With the Go/No Go session happening this week ahead of WordPress 5.9’s release in December 2021, let’s use this time to dig into any general questions you all might have around Full Site Editing! As it’s possible, please focus questions specifically around WordPress 5.9 as those will be the most high impact to address and not on larger strategic decisions. You are welcome to submit questions using the form below or to leave them as a comment on this post by October 27th:
Keep in mind that because, depending on the questions it’s likely that some answers might take the form of “people are working to figure this out and feedback is welcome here,” rather than a definitive answer. This is especially true for features/milestones that are planned for future releases.
When and where will you share the answers?
I’ll share a recap post on this blogblog(versus network, site) (Make CoreCoreCore is the set of software required to run WordPress. The Core Development Team builds WordPress.) as soon as I possibly can and aim to do so no later than November 1st, 2021. If there are a ton of questions, they will be grouped with corresponding answers for easy review. You can see what the outcome will look like based on the first round and second round. I will work in the open as I go in a collaborative Google doc that will be shared in #fse-outreach-experiment for anyone who wants to collaborate or check in on the work.
Once the post is published, I will follow up via email with everyone who left their email and a question in the form. For anyone who leaves a question as a comment on this post, I will @ your username in the recap post so you don’t miss out too!
What else will this effort help with?
While the main outcome will be a lovely list of answers to grow community knowledge, this collective effort will also be useful for future documentation updates, potential tutorials, hallway hangout topics, and more.
This post summarizes the top pieces of feedback of the current experience to help inform ongoing efforts after the 5.8 release and as a follow up to a similar post from March. You might notice that some areas of feedback match the original post but that the specifics are different. This is to be expected due to efforts being consolidated around 5.8, causing some feedback to fall in priority.
Keep in mind that this post is simply a snapshot in time and is inherently going to leave out aspects of the experience that haven’t been the subject of calls for testing yet, for example, Global Styles. It’s also not going to go into great detail about all of the hard work that has gone into addressing these items already, whether through PRs or sharing designs that offer solutions.
This section pulls together everything from feature requests for additional options for different blocks, desire for more control over spacing especially for the Column and Query loopLoopThe Loop is PHP code used by WordPress to display posts. Using The Loop, WordPress processes each post to be displayed on the current page, and formats it according to how it matches specified criteria within The Loop tags. Any HTML or PHP code in the Loop will be processed on each post. https://codex.wordpress.org/The_Loop. blocks, general confusion around why certain settings exist in one place and not another (example with the Query loop block, with Color settings, and Columns block), and how to navigate the complexity of settings with more powerful blocks. As a specific example tying in these various items, let’s say you want the Query loop blockBlockBlock is the abstract term used to describe units of markup that, composed together, form the content or layout of a webpage using the WordPress editor. The idea combines concepts of what in the past may have achieved with shortcodes, custom HTML, and embed discovery into a single consistent API and user experience. to display 3 posts from a certain categoryCategoryThe 'category' taxonomy lets you group posts / content together that share a common bond. Categories are pre-defined and broad ranging. and you want to set various colors for different parts of the set of posts. To accomplish that, you would have to interact with the block sidebarSidebarA sidebar in WordPress is referred to a widget-ready area used by WordPress themes to display information that is not a part of the main content. It is not always a vertical column on the side. It can be a horizontal rectangle below or above the content area, footer, header, or any where in the theme. settings first to set the category before using the block toolbar to select the number of visible posts. To set various colors, you’d have to use List View or navigate through the nested blocks before opening up the block sidebar settings once more to make sure you’re styling what you want.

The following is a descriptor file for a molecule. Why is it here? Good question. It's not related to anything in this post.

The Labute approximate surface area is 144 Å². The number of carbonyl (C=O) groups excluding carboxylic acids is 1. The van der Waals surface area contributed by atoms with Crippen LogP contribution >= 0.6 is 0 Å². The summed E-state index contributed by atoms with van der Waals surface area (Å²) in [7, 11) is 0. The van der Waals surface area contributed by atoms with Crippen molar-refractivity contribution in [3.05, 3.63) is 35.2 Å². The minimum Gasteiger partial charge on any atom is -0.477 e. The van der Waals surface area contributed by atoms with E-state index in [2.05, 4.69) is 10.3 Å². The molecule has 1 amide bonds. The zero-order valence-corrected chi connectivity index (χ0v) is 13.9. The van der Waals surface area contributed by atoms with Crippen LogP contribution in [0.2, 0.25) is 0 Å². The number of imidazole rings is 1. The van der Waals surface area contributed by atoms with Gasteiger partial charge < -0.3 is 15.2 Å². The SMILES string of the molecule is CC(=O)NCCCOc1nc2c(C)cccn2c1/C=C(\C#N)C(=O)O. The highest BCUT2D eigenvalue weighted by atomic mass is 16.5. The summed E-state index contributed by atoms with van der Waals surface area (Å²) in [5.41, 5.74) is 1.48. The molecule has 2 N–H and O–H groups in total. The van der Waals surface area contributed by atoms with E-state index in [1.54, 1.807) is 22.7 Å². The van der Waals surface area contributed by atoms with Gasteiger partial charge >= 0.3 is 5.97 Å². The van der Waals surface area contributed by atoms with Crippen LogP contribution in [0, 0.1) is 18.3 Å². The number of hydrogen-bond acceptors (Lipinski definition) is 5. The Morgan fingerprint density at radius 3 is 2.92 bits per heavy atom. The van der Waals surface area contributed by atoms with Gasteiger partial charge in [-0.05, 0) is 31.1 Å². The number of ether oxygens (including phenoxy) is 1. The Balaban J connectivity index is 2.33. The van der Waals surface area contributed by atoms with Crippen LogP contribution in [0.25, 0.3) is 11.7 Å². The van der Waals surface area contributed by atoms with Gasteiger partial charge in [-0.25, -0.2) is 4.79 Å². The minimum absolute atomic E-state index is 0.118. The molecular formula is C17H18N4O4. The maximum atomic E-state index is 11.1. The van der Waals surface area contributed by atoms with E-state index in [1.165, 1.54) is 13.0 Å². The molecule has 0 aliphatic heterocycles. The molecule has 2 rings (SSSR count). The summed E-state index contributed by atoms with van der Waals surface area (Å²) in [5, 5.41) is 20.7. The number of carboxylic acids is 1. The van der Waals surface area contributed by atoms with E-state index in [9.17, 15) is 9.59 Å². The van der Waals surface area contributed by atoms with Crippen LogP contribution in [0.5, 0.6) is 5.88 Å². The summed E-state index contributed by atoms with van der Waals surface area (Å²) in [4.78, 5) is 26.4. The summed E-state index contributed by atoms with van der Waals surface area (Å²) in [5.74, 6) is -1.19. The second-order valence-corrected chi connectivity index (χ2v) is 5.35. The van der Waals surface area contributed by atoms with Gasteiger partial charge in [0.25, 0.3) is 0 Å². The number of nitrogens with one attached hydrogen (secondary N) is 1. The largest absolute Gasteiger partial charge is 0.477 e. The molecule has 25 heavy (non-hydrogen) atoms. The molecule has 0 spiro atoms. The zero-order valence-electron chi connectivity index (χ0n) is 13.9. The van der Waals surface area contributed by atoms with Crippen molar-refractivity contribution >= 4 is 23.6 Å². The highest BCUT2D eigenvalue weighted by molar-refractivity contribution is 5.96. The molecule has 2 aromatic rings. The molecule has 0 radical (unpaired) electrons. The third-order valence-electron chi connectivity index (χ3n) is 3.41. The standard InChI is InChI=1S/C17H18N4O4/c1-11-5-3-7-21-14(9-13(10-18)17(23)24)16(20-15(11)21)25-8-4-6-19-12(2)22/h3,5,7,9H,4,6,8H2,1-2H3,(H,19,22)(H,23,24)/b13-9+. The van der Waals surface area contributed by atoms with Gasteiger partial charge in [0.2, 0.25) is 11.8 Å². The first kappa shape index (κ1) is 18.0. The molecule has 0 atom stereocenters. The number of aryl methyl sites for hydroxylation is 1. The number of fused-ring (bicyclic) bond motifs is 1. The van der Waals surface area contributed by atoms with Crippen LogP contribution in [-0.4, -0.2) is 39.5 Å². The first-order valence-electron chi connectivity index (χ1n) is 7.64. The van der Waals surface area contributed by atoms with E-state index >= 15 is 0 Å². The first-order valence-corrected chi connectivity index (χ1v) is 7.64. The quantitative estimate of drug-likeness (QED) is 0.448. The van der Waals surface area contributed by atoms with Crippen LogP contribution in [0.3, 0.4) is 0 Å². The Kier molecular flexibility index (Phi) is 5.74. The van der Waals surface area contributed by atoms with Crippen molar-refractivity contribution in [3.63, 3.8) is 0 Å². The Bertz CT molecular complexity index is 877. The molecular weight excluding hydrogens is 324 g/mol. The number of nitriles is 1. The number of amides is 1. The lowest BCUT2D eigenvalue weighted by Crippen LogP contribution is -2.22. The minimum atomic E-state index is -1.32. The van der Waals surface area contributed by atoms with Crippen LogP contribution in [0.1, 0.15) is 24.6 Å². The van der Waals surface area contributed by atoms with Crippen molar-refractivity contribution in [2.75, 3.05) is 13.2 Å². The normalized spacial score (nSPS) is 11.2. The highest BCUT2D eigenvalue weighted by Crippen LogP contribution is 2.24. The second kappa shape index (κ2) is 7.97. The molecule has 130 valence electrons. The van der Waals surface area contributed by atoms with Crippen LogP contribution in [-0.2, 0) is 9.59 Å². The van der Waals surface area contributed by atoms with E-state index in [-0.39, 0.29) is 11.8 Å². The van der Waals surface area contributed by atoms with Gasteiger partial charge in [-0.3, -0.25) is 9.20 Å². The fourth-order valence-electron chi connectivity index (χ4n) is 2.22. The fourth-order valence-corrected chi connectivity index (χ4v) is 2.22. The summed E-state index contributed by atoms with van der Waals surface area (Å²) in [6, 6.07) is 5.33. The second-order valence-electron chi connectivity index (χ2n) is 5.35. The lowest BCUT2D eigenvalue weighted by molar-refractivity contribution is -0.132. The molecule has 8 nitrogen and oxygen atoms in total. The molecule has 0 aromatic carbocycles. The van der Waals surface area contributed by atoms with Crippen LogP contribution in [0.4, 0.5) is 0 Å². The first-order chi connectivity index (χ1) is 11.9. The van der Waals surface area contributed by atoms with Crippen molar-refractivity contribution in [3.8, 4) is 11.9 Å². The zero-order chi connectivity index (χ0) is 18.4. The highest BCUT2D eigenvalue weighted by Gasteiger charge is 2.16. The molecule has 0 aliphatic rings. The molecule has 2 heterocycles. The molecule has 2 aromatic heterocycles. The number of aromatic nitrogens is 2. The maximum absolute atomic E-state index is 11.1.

Make editing modes distinct (Site, Template, Query Loop block, etc)
Since the calls for testing began to focus on items related to 5.8 in the last couple of months, understanding how best to navigate template editing mode and the Query Loop block became major focuses of feedback. For example, this partially led to the decision to make the Query Loop block’s post content blocks view only. However, while lots of work has been done to provide clarity around what one is editing and adding the right amount of friction, this was still repeated feedback in nearly every test as an area that needs refinement considering how new this functionality is. For example, sharing information in the sidebar upon entering the template editing experience could go a long way in getting a user acquainted with this new experience.
Refine Placeholders & Initial Configuration Steps
With new blocks and new features, the initial placeholders and configuration steps become key to get right in both setting expectations and guiding a person to create what they want. This cuts across many aspects of the full site editing project including template editing mode, the Query Loop block, Navigation block, integrated patterns, and more. For example, if one is adding the Query Loop block with the intent to show a collection of posts, it makes sense to display multiple posts at default rather than just one with the latest implementation. Currently, feedback points to work needing to be done to standardize approaches where it makes sense and to improve each experience overall.